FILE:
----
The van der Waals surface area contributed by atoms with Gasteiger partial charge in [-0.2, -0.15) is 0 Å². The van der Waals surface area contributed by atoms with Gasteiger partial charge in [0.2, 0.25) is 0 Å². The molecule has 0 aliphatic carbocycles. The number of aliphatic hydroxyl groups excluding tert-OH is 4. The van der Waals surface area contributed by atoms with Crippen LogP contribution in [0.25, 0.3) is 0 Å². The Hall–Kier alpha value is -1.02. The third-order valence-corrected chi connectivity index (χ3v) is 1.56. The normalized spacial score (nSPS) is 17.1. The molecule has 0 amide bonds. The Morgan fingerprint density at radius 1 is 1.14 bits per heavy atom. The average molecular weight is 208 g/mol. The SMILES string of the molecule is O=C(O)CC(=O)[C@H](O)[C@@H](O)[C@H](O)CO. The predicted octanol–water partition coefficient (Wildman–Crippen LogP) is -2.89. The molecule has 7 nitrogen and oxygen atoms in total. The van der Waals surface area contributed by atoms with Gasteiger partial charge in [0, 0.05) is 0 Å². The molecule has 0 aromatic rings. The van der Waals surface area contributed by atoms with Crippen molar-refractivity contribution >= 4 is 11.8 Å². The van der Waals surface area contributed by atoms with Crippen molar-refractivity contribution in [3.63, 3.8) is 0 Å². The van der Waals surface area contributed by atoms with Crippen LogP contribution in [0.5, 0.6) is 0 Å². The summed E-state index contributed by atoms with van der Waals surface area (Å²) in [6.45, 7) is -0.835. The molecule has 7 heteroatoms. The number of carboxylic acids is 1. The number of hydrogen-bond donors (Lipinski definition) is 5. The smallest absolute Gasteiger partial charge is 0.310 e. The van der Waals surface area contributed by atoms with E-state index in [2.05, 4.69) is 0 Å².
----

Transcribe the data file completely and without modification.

The van der Waals surface area contributed by atoms with Gasteiger partial charge in [-0.2, -0.15) is 0 Å². The van der Waals surface area contributed by atoms with Gasteiger partial charge in [0.2, 0.25) is 0 Å². The molecule has 0 aliphatic carbocycles. The number of aliphatic hydroxyl groups excluding tert-OH is 4. The van der Waals surface area contributed by atoms with Crippen LogP contribution in [0.25, 0.3) is 0 Å². The Hall–Kier alpha value is -1.02. The third-order valence-corrected chi connectivity index (χ3v) is 1.56. The normalized spacial score (nSPS) is 17.1. The molecule has 0 amide bonds. The Morgan fingerprint density at radius 1 is 1.14 bits per heavy atom. The average molecular weight is 208 g/mol. The SMILES string of the molecule is O=C(O)CC(=O)[C@H](O)[C@@H](O)[C@H](O)CO. The predicted octanol–water partition coefficient (Wildman–Crippen LogP) is -2.89. The molecule has 7 nitrogen and oxygen atoms in total. The van der Waals surface area contributed by atoms with Gasteiger partial charge in [0, 0.05) is 0 Å². The molecule has 0 aromatic rings. The van der Waals surface area contributed by atoms with Crippen molar-refractivity contribution >= 4 is 11.8 Å². The van der Waals surface area contributed by atoms with Crippen molar-refractivity contribution in [3.63, 3.8) is 0 Å². The van der Waals surface area contributed by atoms with Crippen LogP contribution in [0.5, 0.6) is 0 Å². The summed E-state index contributed by atoms with van der Waals surface area (Å²) in [6.45, 7) is -0.835. The molecule has 7 heteroatoms. The number of carboxylic acids is 1. The number of hydrogen-bond donors (Lipinski definition) is 5. The smallest absolute Gasteiger partial charge is 0.310 e. The van der Waals surface area contributed by atoms with E-state index in [2.05, 4.69) is 0 Å².